In another aspect of the invention, a system for ground mapping as embodied and broadly described herein, in accordance with this invention comprises a monopulse antenna having a central boresight, means for scanning the antenna over a ground surface area to be mapped, means for transmitting along the boresight a plurality of radar pulses, each having a predetermined angular beamwidth, during each of a plurality of spaced azimuth intervals, each azimuth interval defining an antenna look, the radar pulses during each look illuminating a ground area corresponding to the beamwidth thereof; means for receiving and detecting at the antenna during each look return energy of the reflected pulses of the illuminated area at distinct times corresponding to respective range intervals; means for calculating the off-boresight angles of the return energy at each range interval; means for converting the calculated off-boresight angles to azimuth bins corresponding to respective distances over the illuminated surface at a particular range interval; and means including a screen for displaying the return energy corresponding to each of the total number of azimuth bins of the antenna beamwidth.
The accompanying drawings, which are incorporated in and constitute a part of the specification, illustrate one embodiment of the invention, and together with the description serve to explain the principles of the invention.
FIG. 1 is a diagram for aiding in describing the principles of real aperture ground mapping without the benefit of the present invention;
FIG. 2 is a diagram for aiding in describing the principles of real aperture ground mapping with the benefit of the present invention;
FIG. 3 is a schematic functional block diagram of a ground mapping system in accordance with the present invention;
FIG. 4 is a schematic block diagram of a programmable signal processor that may be used in implementing the functions of the present invention;
FIG. 5 is a more detailed functional block diagram of the system of FIG. 4 showing the flow and processing of information for each function of the system;
FIG. 6 is a more detailed block diagram of the data input function of FIG. 5;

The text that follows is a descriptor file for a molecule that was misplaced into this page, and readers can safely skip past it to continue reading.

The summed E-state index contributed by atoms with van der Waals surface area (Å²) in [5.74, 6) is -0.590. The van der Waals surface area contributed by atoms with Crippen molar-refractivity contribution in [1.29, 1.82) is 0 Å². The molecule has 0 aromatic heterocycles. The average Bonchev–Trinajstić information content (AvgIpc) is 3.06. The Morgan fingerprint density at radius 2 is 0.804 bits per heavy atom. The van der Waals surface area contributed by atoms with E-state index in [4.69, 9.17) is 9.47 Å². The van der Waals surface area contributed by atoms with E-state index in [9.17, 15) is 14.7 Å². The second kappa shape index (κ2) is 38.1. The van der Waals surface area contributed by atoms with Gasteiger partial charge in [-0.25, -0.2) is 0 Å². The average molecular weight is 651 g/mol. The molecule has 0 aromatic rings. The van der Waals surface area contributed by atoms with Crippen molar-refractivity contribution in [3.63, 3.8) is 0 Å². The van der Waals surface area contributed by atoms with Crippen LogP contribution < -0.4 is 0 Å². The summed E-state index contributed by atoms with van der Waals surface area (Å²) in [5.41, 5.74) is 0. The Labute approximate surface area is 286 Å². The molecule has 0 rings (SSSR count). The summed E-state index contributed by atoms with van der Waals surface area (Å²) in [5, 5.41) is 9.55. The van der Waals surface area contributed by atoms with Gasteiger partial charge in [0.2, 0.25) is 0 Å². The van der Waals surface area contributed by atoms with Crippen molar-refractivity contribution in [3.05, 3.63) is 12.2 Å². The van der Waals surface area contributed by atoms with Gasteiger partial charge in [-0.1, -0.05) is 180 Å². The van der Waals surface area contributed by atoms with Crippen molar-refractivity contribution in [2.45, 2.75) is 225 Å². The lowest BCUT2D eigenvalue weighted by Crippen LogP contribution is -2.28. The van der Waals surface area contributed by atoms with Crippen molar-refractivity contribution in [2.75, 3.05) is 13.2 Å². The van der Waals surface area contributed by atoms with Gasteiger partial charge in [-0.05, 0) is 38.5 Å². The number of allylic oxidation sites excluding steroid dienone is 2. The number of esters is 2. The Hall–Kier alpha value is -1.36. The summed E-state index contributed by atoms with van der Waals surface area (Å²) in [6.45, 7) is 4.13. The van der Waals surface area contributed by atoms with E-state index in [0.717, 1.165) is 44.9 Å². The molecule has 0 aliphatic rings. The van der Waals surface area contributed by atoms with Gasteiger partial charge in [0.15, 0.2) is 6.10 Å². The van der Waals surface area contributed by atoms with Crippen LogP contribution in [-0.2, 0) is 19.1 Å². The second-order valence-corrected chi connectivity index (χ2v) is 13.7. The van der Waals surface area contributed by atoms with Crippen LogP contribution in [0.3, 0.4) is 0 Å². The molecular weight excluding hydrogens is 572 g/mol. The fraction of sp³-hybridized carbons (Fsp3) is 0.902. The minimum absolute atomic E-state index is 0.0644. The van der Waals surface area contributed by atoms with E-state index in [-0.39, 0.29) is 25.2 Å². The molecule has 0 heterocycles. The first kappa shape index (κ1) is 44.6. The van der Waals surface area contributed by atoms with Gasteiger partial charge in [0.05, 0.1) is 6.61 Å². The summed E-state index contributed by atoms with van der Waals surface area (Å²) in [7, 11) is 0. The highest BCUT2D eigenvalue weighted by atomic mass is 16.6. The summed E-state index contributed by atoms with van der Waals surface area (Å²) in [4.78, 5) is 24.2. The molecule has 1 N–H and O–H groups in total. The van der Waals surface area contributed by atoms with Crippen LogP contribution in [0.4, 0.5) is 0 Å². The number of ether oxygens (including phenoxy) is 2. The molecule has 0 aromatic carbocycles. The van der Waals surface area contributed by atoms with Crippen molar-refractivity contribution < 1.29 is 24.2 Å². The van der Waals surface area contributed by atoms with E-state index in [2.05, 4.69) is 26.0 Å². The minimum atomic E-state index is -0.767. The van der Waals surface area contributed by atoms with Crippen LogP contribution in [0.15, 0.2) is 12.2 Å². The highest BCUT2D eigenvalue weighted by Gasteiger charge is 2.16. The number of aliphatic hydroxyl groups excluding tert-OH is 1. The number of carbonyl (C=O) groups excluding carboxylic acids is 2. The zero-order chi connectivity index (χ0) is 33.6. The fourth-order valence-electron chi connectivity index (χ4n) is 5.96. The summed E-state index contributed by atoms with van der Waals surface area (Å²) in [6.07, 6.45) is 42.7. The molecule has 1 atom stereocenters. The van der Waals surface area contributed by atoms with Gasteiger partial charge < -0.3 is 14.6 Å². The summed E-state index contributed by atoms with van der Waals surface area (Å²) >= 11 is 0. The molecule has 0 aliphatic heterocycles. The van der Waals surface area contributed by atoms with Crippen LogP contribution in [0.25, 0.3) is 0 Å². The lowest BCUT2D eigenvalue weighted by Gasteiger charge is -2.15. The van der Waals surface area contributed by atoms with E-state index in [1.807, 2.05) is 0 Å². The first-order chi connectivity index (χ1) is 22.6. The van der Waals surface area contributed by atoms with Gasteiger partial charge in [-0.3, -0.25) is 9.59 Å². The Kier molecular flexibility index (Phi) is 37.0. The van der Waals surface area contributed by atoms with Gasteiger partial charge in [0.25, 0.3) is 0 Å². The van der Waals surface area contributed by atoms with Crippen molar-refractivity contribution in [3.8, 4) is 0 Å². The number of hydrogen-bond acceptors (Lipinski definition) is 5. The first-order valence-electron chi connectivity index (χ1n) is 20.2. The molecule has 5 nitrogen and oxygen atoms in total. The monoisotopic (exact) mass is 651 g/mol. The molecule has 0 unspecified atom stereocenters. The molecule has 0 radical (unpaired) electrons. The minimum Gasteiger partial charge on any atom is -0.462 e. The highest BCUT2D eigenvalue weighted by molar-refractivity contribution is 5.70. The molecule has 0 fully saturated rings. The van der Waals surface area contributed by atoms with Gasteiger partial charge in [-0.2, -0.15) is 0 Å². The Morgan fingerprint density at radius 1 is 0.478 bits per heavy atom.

FIG. 7 is a more detailed block diagram of the presumming integration function of FIG. 5;
FIG. 8 is a timing diagram graphically illustrating the processing times of azimuth and elevation channel data during each "look" of the antenna;
FIG. 9 is a more detailed block diagram of the automatic gain control (AGC) function of FIG. 5;
FIG. 10 is a more detailed block diagram of the post detection integration (PDI) function of FIG. 5;
FIG. 11 is a more detailed block diagram of the Intensity Computation function of FIG. 5; and
FIG. 12 is a more detailed block diagram of the Display transfer function of FIG. 5.
Monopulse Ground Mapping of the present invention is a radar mode for generating ground map displays in which the azimuth resolution is improved over conventional real beam ground mapping through the use of off-boresight monopulse data collection and processing. The mode requires the use of an antenna that is capable of outputting the complex sum of the returned energy across the whole antenna (the Sum Channel data) and the complex difference between the energy received at one half of the antenna (the Difference Channel data) Sum channel and difference channel data are simultaneously collected. The ratio of the delta channel data to the sum channel data is proportional to the angle off-boresight of the centroid of the received energy for the particular range interval of the particular pulse. So, from the sum channel and delta channel data, the centroid of the angle off-boresight in the azimuth direction is computed for each range interval or each pulse. The real antenna beamwidth is divided into a number of parts of bins, each bin being a fraction of the antenna beamwidth wide. A value proportional to the strength of the radar reflector is added to the bin indicated by the off-boresight processing of the monopulse data. In other words, the radar return for each range interval of a transmitted pulse is treated as a reflector that is one bin wide. The radar beam is moved in azimuth by as much as one bin size and the process is repeated. Hence, as the radar beam is swept across an area on the ground, an integrated set of data is accumulated in the array of bins. This array of data bins is converted to display format and put up on a display device